Researchers, Dr. Lipsitch, Dr. Relman, and Dr. Ingelsby, have joined together to discuss the realistic future for research that seeks to alter pathogens. Pointing to the National Academy of Sciences (NAS) meeting, they note that it “marks a turning point in a year-and-a-half-long policy process to consider the risks, benefits, oversight, and regulation of experiments that are designed to create influenza and other viruses that are simultaneously highly virulent and readily transmissible by respiratory droplets between mammals.” Focus has traditionally been on the pros and cons of gain-of-function (GOF) projects however, as time passes, a narrowing of concern seems to be focussed on experiments that seek to build chimeric viruses that are highly dangerous and transmissible. They recommend the following policy approach: lift the moratorium on GOFoc, seek international consensus, secure national and international agreement to restrict the performance of GOFoc studies, design a board, establish clear red lines for GOFoc research, and require the purchase by research institutions of specific liability insurance policies. You can also read the interview with the researchers regarding the implications of such research censorships. Dr. Filippa also discusses engineering a super flu here, noting that “the debate is really about risk assessment of this gain of function work and about who should be making those assessments. Should it just be scientists, should it be their institutions, should it be funders, should it be publishers or, much more broadly, should it be regulators, vaccine manufacturers, ethicists? ”
CDC and NIAID officials are becoming frustrated as they feel Congress is blocking key efforts to fight the outbreak. A recently published report on research priorities to inform public health and medical practice for domestic Zika virus can be found here. The report emphasizes the growing spread of infection and subsequent need for additional research related to transmission, infection during pregnancy, and disease characteristics . The recent WHO stakeholders meeting provided updates on the most urgently needed tools to fight the growing pandemic. The roadmap includes diagnostic tests, inactivated vaccines targeted to childbearing-aged women, and new vector control mechanisms. As of March 9th, there were 193 confirmed travel-associated Zika cases in the U.S. A recent study found that 42% of questioned Americans believe the virus has high mortality rates. Aedes mosquitoes are also developing resistance to the go-to insecticide.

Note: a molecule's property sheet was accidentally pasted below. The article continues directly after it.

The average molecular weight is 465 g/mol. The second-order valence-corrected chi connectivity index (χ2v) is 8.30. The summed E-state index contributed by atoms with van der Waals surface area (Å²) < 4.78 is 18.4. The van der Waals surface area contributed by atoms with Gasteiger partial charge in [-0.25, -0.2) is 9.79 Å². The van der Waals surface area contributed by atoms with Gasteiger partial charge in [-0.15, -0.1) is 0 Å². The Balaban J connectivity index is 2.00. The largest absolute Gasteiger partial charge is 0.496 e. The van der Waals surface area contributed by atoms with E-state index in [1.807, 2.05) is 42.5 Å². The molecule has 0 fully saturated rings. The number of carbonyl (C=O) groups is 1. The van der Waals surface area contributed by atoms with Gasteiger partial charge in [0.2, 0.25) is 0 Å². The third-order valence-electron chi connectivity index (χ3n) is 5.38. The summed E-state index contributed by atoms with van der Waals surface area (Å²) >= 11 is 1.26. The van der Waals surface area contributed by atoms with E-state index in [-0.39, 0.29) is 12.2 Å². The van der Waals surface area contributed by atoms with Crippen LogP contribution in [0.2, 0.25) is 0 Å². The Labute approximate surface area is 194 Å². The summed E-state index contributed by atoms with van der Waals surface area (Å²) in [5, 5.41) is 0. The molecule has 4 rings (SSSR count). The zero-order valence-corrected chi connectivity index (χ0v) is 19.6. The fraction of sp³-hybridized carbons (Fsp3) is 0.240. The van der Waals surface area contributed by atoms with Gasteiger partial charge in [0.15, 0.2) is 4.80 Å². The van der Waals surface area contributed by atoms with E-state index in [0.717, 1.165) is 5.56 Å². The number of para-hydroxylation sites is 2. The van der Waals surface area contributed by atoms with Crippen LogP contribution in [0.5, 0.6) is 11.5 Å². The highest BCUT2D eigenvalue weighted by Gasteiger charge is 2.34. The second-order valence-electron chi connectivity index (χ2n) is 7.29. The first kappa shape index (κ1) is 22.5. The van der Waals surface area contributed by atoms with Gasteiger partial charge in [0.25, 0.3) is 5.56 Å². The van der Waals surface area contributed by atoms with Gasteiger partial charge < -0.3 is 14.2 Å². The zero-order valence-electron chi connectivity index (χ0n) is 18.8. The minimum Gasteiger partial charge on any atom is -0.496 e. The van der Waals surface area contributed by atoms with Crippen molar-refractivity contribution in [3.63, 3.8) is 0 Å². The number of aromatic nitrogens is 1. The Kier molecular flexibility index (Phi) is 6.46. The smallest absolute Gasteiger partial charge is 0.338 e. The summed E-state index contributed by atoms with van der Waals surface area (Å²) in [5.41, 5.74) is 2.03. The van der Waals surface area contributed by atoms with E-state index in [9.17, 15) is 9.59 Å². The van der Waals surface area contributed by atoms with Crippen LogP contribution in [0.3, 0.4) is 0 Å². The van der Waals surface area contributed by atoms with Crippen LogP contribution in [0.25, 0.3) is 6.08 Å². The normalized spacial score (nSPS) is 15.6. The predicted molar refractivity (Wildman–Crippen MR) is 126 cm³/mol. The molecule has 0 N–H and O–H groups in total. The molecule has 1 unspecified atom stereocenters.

7 Sources for Understanding Epidemics
Feeling like all this Zika news has you needing to catch up on your outbreak cliff notes? The Washington Post has put together a nice list of seven books and movies you can enjoy to help ramp up your knowledge regarding the world of pandemics. This list is a great way to understand the different viewpoints of outbreaks and pandemics from social, medical, political, and scientific viewpoints. If you find yourself wanting more, here are some additional recommendations I’m throwing in: Spillover by David Quammen, Pandemic: Tracking Contagions, from Cholera to Ebola and Beyond by Sonia Shah, and The Coming Plague by Laurie Garrett. Feeling like something a little bit more dramatic? Check out Richard Preston’s The Hot Zone or Demon in the Freezer, or the movies Outbreak or World War Z. With the success of Contagion, I’m still hoping Hollywood will continue to back scientifically grounded films about pandemics (between ebola and Zika virus, they’ve got enough material!).
Stories You May Have Missed:
- Why Are Mosquitoes Just So Good At Spreading Disease? Mosquitoes have been causing outbreaks since the days of ancient Rome and yet we’re still battling them in the fight against Zika, dengue, chikungunya, and more. “According to Janet McAllister, an entomologist with the U.S. Centers for Disease Control and Prevention (CDC), not all mosquitoes are good at transmitting disease, but the ones that are have evolved to live closer to humans.”
- Global Health Security Agenda– GHSA was launched in 2014 as a multilateral approach to help protect the world from infectious disease threats. Endorsed by the G7, this agenda facilitates a “partnership of nearly 50 nations, international organizations, and non-governmental stakeholders, GHSA is facilitating collaborative, capacity-building efforts to achieve specific and measurable targets around biological threats, while accelerating achievement of the core capacities required by the World Health Organization’s (WHO’s) International Health Regulations (IHR), the World Organization of Animal Health’s (OIE) Performance of Veterinary Services Pathway, and other relevant global health security frameworks.”
- Fumbling Ebola– The San Francisco-based epidemiology company, Metabiota, is being charged with making several mistakes according to the Associated Press (AP). Recovered communication reveals that the company fueled an already chaotic situation via misdiagnoses, adding to confusion, and poor sample tracking.
- Guidelines for Ebola Survivor Care– The WHO has published guidelines on the management and care of patients who were previously infected with Ebola. Since there are roughly 10,000 ebola survivors and several have required hospitalization for complications, these recommendations are extremely prudent. The report includes counseling, considerations for special patient populations, and common sequelae and management recommendations.